7 months ago I started a new article series on a site.
I thought it had great potential.
When the smoke cleared it tallied up to around 40 articles. I hired a good writer with experience and knowledge specifically on the topic from the Problogger job board.
The articles are great. I couldn’t write better.
The keyword difficulty wasn’t terribly high for many of them.
The competition is niche sites and not mega brands. I’m not going toe-to-toe with serious authority (not that I wouldn’t but this was another justification for this series).
It’s a series of reviews and comparisons. The writer paid for and used every service which wasn’t cheap in itself. By using all services she had a very good understanding which were good and which were bad.
The topics, while a modest frolic from the site’s main topics are relevant to the site. I’ve ranked a lot of content on other sites that veered further from existing topics.
These articles are published on a site with DR 50+.
I went at this series textbook style.
The primary monetization method is affiliate links although I have some ads on the posts as well.
Total cost for that series came in around $7,000.
To date I’ve earned $180 from the affiliate links.
This is probably my biggest failure in a long time.
I’m hoping it’s premature to come to any conclusion about this effort but each month the writing on the wall gets more clear.
It’s possible these articles start earning in 6 to 12 months. I’m hoping they do but at this point it’s not looking good. The really low difficulty keywords should be earning something daily or weekly at this point.
What does this tell me?
It reinforces that sometimes things don’t work no matter how much of an effort you put into planning, research and execution.
Does this mean I give up on the site?
No, not at all. The site ranks for plenty of other keywords and earns well. It just means this is one series that didn’t work out but others have and others will.
If you think the above is bad, consider my smartwatch niche endeavor.
I publish smartwatch reviews, comparisons and best of articles. I buy every smartwatch covered. That amounts to almost every smartwatch on the market. Come Fall when most brands launch new models, I’ll buy most of them.
The reviews are awesome. The comparisons are awesome. The best-of articles are awesome.
My writer tests each watch for about a week before writing about them. He’s tested so many smartwatches that he knows smartwatches more than most people.
He takes many photos for each article.
He’s able to point out nuanced differences across many brands.
All in all the content is really, really good.
And yet rankings elude me for the most part. The entire series gets okay traffic but it hasn’t hit the jackpot yet.
Because it’s ridiculously competitive. I’m up against CNet, TechRadar, Wareable.com and many other behemoths. It’s a terrible niche in that regard. But if it ever picks up steam, the potential is very, very good.
Surprisingly the affiliate commissions are non-existent (I get some traffic to my articles and rarely earn a commission).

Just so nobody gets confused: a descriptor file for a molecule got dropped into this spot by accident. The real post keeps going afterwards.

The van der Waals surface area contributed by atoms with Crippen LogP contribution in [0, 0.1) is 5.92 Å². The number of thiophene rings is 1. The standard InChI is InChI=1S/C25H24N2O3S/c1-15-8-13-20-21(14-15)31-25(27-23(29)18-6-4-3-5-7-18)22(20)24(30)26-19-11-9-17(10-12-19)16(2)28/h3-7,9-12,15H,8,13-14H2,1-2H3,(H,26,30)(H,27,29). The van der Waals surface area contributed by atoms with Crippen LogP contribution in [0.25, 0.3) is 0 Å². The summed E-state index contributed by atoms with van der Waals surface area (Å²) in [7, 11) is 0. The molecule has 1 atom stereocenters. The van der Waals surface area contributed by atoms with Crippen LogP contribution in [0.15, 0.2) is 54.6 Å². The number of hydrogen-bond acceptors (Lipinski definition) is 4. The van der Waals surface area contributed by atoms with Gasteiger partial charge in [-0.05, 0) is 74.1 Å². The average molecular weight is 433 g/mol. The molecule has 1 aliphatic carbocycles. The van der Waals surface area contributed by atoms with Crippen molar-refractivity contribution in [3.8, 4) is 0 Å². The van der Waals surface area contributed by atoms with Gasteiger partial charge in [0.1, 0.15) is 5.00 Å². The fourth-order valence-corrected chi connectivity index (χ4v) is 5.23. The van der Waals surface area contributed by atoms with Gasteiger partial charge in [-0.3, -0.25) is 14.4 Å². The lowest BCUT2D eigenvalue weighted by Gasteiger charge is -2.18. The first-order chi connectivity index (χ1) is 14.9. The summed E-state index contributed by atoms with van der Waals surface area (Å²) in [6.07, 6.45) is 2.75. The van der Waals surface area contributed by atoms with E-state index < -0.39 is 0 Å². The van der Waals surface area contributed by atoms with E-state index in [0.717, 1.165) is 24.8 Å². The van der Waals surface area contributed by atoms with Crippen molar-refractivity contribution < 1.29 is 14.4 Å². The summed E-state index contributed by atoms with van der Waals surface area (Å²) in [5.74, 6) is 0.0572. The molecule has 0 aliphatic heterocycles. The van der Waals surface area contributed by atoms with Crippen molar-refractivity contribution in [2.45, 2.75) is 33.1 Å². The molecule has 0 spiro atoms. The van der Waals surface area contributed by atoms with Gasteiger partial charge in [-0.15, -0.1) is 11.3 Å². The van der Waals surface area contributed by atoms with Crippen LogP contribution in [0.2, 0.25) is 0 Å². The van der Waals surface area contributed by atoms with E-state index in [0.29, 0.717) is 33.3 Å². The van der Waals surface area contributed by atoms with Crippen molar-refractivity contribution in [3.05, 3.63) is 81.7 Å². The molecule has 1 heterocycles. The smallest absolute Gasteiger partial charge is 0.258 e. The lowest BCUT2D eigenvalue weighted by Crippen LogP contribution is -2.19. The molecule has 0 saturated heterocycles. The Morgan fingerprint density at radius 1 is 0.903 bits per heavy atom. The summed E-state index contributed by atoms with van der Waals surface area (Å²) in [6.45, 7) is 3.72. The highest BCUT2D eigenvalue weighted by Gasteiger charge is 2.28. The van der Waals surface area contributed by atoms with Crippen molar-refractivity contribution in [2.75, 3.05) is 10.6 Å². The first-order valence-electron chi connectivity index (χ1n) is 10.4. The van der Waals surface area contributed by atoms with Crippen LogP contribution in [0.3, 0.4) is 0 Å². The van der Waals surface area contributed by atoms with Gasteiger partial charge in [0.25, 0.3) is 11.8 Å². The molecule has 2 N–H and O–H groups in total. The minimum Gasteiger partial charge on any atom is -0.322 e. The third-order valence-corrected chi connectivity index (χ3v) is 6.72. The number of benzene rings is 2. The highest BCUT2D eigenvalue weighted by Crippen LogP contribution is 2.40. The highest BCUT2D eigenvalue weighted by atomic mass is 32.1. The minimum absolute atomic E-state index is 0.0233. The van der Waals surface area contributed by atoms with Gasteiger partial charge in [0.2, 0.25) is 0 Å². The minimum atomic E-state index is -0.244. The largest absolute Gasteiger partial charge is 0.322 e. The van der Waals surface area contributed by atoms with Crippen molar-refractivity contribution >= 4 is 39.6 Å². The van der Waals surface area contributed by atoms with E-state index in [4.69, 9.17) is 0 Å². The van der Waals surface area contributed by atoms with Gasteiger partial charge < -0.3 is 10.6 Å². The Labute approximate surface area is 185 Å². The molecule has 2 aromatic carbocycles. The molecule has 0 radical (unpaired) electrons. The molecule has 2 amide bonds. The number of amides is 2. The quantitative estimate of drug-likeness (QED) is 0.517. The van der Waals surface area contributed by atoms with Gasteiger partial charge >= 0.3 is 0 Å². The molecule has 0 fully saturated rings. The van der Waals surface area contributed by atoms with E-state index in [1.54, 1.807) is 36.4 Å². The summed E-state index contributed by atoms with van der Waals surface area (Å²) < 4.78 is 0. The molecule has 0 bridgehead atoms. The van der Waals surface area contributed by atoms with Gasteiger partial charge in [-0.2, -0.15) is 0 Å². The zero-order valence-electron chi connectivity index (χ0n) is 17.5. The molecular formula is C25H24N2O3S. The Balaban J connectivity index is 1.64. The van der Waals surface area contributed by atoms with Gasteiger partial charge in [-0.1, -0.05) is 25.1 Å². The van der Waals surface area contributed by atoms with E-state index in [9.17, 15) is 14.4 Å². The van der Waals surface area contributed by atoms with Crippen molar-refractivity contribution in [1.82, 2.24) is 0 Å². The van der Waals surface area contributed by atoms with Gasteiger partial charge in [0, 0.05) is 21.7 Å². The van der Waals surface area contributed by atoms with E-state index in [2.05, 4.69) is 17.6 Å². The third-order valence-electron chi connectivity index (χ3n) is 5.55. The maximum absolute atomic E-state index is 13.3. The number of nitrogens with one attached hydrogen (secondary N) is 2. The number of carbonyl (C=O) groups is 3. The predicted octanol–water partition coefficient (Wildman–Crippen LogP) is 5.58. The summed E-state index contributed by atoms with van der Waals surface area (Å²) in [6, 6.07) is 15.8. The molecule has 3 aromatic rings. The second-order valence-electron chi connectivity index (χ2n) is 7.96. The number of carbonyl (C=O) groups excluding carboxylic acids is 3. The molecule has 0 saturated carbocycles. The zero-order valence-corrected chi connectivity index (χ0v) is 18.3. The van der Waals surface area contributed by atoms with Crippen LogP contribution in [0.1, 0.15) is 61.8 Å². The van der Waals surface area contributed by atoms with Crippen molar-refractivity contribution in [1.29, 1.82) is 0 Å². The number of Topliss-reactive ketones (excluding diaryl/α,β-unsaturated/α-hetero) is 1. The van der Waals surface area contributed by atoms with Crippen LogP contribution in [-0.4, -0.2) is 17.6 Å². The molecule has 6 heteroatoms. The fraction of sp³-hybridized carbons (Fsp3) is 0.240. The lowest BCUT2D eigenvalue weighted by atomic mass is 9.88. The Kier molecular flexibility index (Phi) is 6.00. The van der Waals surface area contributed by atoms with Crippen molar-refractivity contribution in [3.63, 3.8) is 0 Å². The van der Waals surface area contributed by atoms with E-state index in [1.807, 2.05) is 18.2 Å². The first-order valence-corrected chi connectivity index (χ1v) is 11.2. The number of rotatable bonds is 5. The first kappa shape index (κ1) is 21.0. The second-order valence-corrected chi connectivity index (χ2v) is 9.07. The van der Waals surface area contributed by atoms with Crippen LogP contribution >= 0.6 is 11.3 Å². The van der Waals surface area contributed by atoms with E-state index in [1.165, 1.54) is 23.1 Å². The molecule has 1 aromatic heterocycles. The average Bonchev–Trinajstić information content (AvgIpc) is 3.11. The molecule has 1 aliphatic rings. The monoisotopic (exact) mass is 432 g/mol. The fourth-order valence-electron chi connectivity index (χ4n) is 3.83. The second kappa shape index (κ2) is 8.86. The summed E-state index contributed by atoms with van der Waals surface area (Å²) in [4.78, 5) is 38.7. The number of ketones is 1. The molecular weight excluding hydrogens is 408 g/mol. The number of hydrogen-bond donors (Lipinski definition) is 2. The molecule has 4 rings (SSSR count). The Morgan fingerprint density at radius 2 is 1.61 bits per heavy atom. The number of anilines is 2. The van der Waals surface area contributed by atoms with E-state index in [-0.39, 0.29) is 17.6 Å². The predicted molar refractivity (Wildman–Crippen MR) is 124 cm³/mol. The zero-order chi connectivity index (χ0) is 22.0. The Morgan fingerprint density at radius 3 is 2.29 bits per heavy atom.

And yet I can’t help myself from continuing with the niche. It’s akin to a passion project because I love smartwatches. I’m already looking forward to getting the next generation of smartwatches.
I could expand into fitness trackers but I don’t see the point of fitness trackers if you can have a smartwatch. I’m in the minority since fitness trackers generally have higher search volume.
Smartwatches is a pet project that I’ll keep going with.
What does this tell you?
Even if you do everything right with an article or series, it won’t always work out.
This content publishing business is a numbers game.
Above I set out two examples of failures to illustrate that no matter how long anyone has blogged and how much authority a site may have, not all articles will succeed.
Fortunately it’s not all doom and gloom.
Across my niche sites I have many highly successful article series. All told, my sites pull in 100,000 to 115,000 daily visitors so something is working.
I believe that if you do everything right from good keyword research to content execution the odds are well in your favor but they’re odds.
Odds mean that you won’t bat 100.
If 40% of your content is a success you will have a successful site.
Probably a 20% content success rate would result in a successful site.
Those small percentage of articles that succeed make up for the higher percentage that fail.
I really shouldn’t be surprised about the above 2 “failed” results because when I look at all my sites and all my content, more content failed than succeeded.
The reason the two above stung so much is I invested above-average amount of money into them.
I thought I had found excellent opportunities.
These things happen.
I’m already onto the next article series.
Jon runs the place around here. He pontificates about launching and growing online publishing businesses, aka blogs that make a few bucks. His pride and joy is the email newsletter he publishes.
In all seriousness, Jon is the founder and owner of a digital media company that publishes a variety of web properties visited and beloved by millions of readers monthly. Fatstacks is where he shares a glimpse into his digital publishing business.